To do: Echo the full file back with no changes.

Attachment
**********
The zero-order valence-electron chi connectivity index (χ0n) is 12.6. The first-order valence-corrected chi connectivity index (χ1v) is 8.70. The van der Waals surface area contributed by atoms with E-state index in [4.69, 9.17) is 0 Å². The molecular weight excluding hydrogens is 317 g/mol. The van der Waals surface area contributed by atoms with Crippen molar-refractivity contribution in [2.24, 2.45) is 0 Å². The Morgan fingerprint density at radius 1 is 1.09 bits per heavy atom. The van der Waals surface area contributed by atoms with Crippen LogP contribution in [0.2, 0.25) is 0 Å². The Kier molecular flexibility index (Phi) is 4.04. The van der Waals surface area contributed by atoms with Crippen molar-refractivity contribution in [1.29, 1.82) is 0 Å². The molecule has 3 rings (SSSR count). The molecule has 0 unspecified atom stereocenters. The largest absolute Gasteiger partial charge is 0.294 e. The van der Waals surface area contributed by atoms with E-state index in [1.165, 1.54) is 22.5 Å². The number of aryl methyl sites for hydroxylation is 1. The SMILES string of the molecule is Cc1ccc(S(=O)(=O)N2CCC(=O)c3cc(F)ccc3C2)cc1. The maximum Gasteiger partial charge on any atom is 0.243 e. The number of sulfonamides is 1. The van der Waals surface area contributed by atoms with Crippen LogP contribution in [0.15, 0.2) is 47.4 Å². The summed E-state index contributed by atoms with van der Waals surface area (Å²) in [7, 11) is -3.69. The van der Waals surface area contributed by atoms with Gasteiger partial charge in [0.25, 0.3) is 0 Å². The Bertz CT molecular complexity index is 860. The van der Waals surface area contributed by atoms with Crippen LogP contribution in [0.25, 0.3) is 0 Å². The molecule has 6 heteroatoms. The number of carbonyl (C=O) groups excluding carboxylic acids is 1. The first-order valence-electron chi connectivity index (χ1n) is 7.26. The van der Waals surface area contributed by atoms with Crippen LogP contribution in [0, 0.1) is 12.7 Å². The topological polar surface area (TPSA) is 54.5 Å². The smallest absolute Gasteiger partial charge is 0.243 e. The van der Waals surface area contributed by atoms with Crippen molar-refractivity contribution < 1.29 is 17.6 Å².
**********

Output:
The zero-order valence-electron chi connectivity index (χ0n) is 12.6. The first-order valence-corrected chi connectivity index (χ1v) is 8.70. The van der Waals surface area contributed by atoms with E-state index in [4.69, 9.17) is 0 Å². The molecular weight excluding hydrogens is 317 g/mol. The van der Waals surface area contributed by atoms with Crippen molar-refractivity contribution in [2.24, 2.45) is 0 Å². The Morgan fingerprint density at radius 1 is 1.09 bits per heavy atom. The van der Waals surface area contributed by atoms with Crippen LogP contribution in [0.2, 0.25) is 0 Å². The Kier molecular flexibility index (Phi) is 4.04. The van der Waals surface area contributed by atoms with Crippen molar-refractivity contribution in [1.29, 1.82) is 0 Å². The molecule has 3 rings (SSSR count). The molecule has 0 unspecified atom stereocenters. The largest absolute Gasteiger partial charge is 0.294 e. The van der Waals surface area contributed by atoms with E-state index in [1.165, 1.54) is 22.5 Å². The number of aryl methyl sites for hydroxylation is 1. The SMILES string of the molecule is Cc1ccc(S(=O)(=O)N2CCC(=O)c3cc(F)ccc3C2)cc1. The maximum Gasteiger partial charge on any atom is 0.243 e. The number of sulfonamides is 1. The van der Waals surface area contributed by atoms with Crippen LogP contribution in [0.15, 0.2) is 47.4 Å². The summed E-state index contributed by atoms with van der Waals surface area (Å²) in [7, 11) is -3.69. The van der Waals surface area contributed by atoms with Gasteiger partial charge in [0.25, 0.3) is 0 Å². The Bertz CT molecular complexity index is 860. The van der Waals surface area contributed by atoms with Crippen LogP contribution in [0.25, 0.3) is 0 Å². The molecule has 6 heteroatoms. The number of carbonyl (C=O) groups excluding carboxylic acids is 1. The first-order valence-electron chi connectivity index (χ1n) is 7.26. The van der Waals surface area contributed by atoms with Crippen LogP contribution in [0, 0.1) is 12.7 Å². The topological polar surface area (TPSA) is 54.5 Å². The smallest absolute Gasteiger partial charge is 0.243 e. The van der Waals surface area contributed by atoms with Crippen molar-refractivity contribution < 1.29 is 17.6 Å².